6. Top Swordtail
Some swordtail guppies don’t feature double tails, instead the tail is elongated in only one edge like in the case of the top swordtail guppy, which features a tail that’s elongated at the top of its tail base.
With only one edge of the tail being elongated, it’s easy to see how these fish can resemble the swordtail fish.
7. Bottom Swordtail
The bottom swordtail guppy is a mirrored version of the top swordtail guppy, since only the bottom edge of their tail is elongated.
The edge of the tail which is not elongated is narrow and shaped like the tail of flagtail guppies.
The lyretail guppy is not very different from the double swordtail guppy. In fact, it’s a variation of the double tail guppy.
In case of the lyretail guppy, the tails look like they’re independent of each other but upon closer inspection you may notice that in fact they’re connected by a small transparent membrane.
Guppies with a paddle shaped tails are called cofertail guppies and they’re part of the short tail guppy category. This type of tail shape is featured in the Judging Standard for World Guppy Contests.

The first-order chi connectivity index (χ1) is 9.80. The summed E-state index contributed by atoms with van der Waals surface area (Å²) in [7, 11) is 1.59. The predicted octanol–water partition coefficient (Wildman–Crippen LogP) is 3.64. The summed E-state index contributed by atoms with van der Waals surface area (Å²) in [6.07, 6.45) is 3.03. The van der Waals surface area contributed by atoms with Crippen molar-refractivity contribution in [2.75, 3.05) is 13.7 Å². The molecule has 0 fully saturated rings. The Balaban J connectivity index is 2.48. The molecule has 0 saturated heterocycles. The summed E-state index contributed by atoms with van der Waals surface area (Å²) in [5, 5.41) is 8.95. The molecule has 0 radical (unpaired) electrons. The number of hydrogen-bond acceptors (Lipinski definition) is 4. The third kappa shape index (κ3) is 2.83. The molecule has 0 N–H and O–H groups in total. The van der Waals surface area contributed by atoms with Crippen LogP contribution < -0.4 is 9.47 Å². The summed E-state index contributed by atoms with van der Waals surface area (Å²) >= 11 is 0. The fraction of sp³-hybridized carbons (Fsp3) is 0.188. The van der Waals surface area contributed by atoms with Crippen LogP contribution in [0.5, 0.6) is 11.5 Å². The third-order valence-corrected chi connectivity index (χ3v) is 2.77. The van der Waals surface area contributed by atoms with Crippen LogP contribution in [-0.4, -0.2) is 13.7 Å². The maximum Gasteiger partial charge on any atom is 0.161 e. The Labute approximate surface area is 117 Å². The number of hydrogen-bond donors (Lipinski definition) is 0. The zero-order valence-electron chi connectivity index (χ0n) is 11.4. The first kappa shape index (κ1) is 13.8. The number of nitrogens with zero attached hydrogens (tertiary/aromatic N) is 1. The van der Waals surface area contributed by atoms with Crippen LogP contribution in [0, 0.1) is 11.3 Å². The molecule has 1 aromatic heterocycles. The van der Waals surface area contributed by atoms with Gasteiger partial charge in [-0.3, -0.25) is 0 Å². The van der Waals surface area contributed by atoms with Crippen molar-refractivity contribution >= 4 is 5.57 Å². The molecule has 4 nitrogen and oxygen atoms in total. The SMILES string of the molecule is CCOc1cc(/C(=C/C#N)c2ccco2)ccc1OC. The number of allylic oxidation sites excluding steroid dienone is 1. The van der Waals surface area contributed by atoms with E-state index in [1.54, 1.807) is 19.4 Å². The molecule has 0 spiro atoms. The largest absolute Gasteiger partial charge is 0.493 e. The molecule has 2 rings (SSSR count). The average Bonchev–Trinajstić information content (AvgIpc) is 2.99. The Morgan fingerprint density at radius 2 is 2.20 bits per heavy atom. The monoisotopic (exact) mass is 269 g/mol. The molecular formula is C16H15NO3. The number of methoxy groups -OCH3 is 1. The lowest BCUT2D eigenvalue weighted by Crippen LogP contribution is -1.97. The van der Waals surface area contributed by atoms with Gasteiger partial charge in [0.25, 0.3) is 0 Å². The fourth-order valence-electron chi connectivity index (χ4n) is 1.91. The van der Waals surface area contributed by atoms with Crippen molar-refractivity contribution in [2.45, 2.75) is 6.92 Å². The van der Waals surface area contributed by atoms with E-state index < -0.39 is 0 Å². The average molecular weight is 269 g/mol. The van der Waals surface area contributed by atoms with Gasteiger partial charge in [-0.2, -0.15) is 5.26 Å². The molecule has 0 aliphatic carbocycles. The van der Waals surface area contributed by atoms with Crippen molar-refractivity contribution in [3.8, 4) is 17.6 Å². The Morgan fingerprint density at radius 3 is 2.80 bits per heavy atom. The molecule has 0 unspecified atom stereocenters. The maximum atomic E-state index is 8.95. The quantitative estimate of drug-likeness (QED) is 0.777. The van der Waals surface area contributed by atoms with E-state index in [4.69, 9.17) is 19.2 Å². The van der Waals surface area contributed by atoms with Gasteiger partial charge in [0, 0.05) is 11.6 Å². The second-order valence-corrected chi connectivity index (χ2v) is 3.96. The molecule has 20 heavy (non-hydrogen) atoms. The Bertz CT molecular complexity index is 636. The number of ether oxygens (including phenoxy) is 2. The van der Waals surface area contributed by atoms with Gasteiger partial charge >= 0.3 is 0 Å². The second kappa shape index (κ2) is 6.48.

With a tail shaped like a spear, this type of guppy doesn’t have a particularly large tail, but it’s still an impressive-looking tail that gets your attention. Of course, there are variations within this category too with some tails being larger than others.
Well-rounded and usually on the shorter side, the roundtail guppy is another impressive specimen that can be an interesting choice for those interested in aesthetics and breeding unique and distinctly shaped guppies.
A bit similar to the spear tail guppy variety, the mid section of the pintail guppy’s tail is much more elongated, hence the name pintail.